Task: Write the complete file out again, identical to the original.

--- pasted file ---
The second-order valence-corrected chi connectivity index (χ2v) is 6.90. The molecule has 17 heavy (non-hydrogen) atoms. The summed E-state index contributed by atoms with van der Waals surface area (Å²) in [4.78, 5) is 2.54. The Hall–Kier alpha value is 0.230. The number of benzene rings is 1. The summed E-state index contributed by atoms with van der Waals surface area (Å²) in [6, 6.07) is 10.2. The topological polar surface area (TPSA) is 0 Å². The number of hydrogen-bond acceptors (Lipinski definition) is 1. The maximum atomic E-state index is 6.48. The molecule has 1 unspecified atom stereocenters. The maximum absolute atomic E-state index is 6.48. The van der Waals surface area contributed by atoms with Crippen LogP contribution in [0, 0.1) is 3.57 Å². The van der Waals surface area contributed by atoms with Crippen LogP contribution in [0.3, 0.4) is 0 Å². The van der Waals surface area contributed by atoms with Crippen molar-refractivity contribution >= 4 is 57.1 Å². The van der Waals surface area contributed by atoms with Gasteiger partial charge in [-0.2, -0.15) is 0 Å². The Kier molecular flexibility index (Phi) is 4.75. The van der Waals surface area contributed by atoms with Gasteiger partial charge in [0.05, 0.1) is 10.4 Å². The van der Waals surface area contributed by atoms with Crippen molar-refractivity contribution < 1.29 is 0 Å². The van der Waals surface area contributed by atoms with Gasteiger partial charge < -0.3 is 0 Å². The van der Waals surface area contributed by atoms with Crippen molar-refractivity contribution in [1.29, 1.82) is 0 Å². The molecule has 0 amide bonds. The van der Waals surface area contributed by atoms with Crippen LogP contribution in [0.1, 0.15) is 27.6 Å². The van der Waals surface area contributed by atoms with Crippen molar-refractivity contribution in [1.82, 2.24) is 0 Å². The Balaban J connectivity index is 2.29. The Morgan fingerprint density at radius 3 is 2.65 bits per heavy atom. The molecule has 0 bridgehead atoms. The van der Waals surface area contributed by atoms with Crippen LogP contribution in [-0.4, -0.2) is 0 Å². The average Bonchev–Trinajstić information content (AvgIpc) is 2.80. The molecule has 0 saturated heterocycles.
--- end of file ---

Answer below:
The second-order valence-corrected chi connectivity index (χ2v) is 6.90. The molecule has 17 heavy (non-hydrogen) atoms. The summed E-state index contributed by atoms with van der Waals surface area (Å²) in [4.78, 5) is 2.54. The Hall–Kier alpha value is 0.230. The number of benzene rings is 1. The summed E-state index contributed by atoms with van der Waals surface area (Å²) in [6, 6.07) is 10.2. The topological polar surface area (TPSA) is 0 Å². The number of hydrogen-bond acceptors (Lipinski definition) is 1. The maximum atomic E-state index is 6.48. The molecule has 1 unspecified atom stereocenters. The maximum absolute atomic E-state index is 6.48. The van der Waals surface area contributed by atoms with Crippen LogP contribution in [0, 0.1) is 3.57 Å². The van der Waals surface area contributed by atoms with Crippen LogP contribution in [0.3, 0.4) is 0 Å². The van der Waals surface area contributed by atoms with Crippen molar-refractivity contribution >= 4 is 57.1 Å². The van der Waals surface area contributed by atoms with Gasteiger partial charge in [-0.2, -0.15) is 0 Å². The Kier molecular flexibility index (Phi) is 4.75. The van der Waals surface area contributed by atoms with Gasteiger partial charge in [0.05, 0.1) is 10.4 Å². The van der Waals surface area contributed by atoms with Crippen molar-refractivity contribution < 1.29 is 0 Å². The van der Waals surface area contributed by atoms with Gasteiger partial charge < -0.3 is 0 Å². The van der Waals surface area contributed by atoms with Crippen molar-refractivity contribution in [1.29, 1.82) is 0 Å². The molecule has 0 amide bonds. The van der Waals surface area contributed by atoms with Crippen LogP contribution in [0.1, 0.15) is 27.6 Å². The van der Waals surface area contributed by atoms with Crippen molar-refractivity contribution in [1.82, 2.24) is 0 Å². The Balaban J connectivity index is 2.29. The Morgan fingerprint density at radius 3 is 2.65 bits per heavy atom. The molecule has 0 bridgehead atoms. The van der Waals surface area contributed by atoms with Crippen LogP contribution in [-0.4, -0.2) is 0 Å². The average Bonchev–Trinajstić information content (AvgIpc) is 2.80. The molecule has 0 saturated heterocycles.